It is also important to note that the first-generation biofuels industry conversion technologies are available to investors from accessible external sources such as engineering/technology companies and equipment manufacturers. In the biofuels industry of the future – based on innovation in new feedstocks, new processes, new products – a fundamental change is to move the source of technology into the companies; thus, the technology tends to be much more advanced in bioproducts of the future and, therefore, owned. Leia o resto deste post »

The future of biofuels IV: Brazilian position

In biofuels on 06/09/2010 at 00:40

By José Vitor Bomtempo

In the previous article, we discussed the nature of the ongoing innovation process. The importance of this process is that its evolution will define the structure of biofuels and bioproducts industry of the future. As a result, policies and strategies regarding the future of the biomass-based industry can not ignore this new structure under construction, due to losing current competitiveness later.

Our previous analyzes suggest that there are interesting opportunities ahead. The essential question is: Have strategies and policies in Brazil taken into account the opportunities and threats that this process brings us? Or do we believe undoubtedly that our competitive ethanol from sugar cane – which gives us an enviable competitive position in the current industry – is enough to ensure a prominent position in the industry of the future as well?

The two questions above summarize an issue that seems crucial to consider: competition in the industry of the future tends to be considerably different from what we have today in ethanol industry. The fact that we are leaders in this game – the first-generation biofuels – ensures us not necessarily a leadership position and even a prominent position in the industry of the future. Leia o resto deste post »

The future of biofuels III: The innovation process that is building the industry of the future

In biofuels on 16/07/2010 at 00:30

By José Vitor Bomtempo

In the previous article, we presented a debate about points that can justify our central premise:  in the future, the industrial use of biomass will be very different from the current industry. The World Economic Forum has just published “The future of industrial biorefineries”, a report that reinforces the idea of a new industry under construction.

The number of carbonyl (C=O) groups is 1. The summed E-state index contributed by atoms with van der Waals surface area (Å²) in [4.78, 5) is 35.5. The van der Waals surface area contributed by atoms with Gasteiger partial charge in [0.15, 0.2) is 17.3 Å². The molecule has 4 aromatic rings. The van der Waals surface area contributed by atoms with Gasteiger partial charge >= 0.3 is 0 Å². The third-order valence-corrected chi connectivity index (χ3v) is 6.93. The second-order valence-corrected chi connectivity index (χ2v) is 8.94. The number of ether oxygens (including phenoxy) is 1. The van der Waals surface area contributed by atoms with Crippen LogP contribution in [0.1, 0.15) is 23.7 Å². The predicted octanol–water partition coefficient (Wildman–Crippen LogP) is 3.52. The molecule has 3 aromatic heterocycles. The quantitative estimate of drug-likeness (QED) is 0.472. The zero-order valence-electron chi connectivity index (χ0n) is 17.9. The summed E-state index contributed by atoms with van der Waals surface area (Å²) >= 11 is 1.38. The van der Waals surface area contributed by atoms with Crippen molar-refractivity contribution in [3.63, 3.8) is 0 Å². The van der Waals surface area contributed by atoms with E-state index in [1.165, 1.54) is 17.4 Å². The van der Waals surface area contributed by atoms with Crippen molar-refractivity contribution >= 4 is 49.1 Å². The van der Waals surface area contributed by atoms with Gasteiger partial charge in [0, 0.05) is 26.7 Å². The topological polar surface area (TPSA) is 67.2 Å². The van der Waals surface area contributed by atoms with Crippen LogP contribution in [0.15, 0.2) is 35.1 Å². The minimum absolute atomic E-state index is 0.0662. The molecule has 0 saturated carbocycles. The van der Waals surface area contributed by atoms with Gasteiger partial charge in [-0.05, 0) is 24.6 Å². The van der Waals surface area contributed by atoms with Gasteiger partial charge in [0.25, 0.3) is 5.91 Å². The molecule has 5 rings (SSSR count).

Note that this is the first work of the Collaborative Innovation Initiative group, established in 2009 to identify important trends in the global economy and contribute to the cooperative development of innovations.

In this article we will discuss the ongoing process of innovation that is based on construction of the biofuels industry of the future. Leia o resto deste post »

The future of biofuels II: Why will the biofuels industry of the future be different from the current one?

In biofuels on 10/05/2010 at 01:30

By José Vitor Bomtempo

In our first article on the future of biofuels, we start from a clear premise: the biofuels industry of the future will be very different from the current one. It will be neither limited to current products – ethanol and biodiesel – nor the current processes and feedstocks. Its technological base and its industrial structure can be unrecognizable today.

This assumption is very important to ponder on the questions made previously. Let’s discuss it a little more and try to defend it. Leia o resto deste post »

Brazilian light vehicle fleet: expansion of flex-fuel and CNG

In biofuels, ethanol on 19/04/2010 at 02:02

By Luciano Losekann and Thais Vilela (*)

The Brazilian energy matrix is characterized by a significant ethanol and natural gas participation as automotive fuel alternative to oil byproducts. Having knowledge of the evolution and characteristic of the automotive fleet is a key step to estimate the fuel consumption and guide policies related to the replacement of oil byproducts as well as the mitigation of CO2 emissions.

However, since 1986, after cancellation of Single Automotive Tax, the estimates of the national fleet circulating in Brazil, made by various institutions, have very different results. DENATRAN, National Traffic Department, publishes data on the fleet by vehicle type and states from the registration data conducted in Detran (State Department of Transit).

Leia o resto deste post »

The future of biofuels

In biofuels on 29/03/2010 at 01:30

By José Vitor Bomtempo

The late Professor Keith Pavitt, one of the major starters of the studies in the economics of innovation, he used to say to his mentees that the goal of a research is not necessarily answer the questions, but make them better or “more answerable” as he used to say. I want to start this blog making some questions that we can do when we think about the future of biofuels and industry based on renewable raw materials. We will try to bring elements and discuss, as the master Pavitt wanted, in order to become these questions clearer, better formulated, if possible. After all, to begin we have to mention the masters, as Inácio Rangel said; no one solves problems that can not formulate clearly. So this is the initial effort for which the blog will try to help: improve our questions about the future of biofuels. Leia o resto deste post »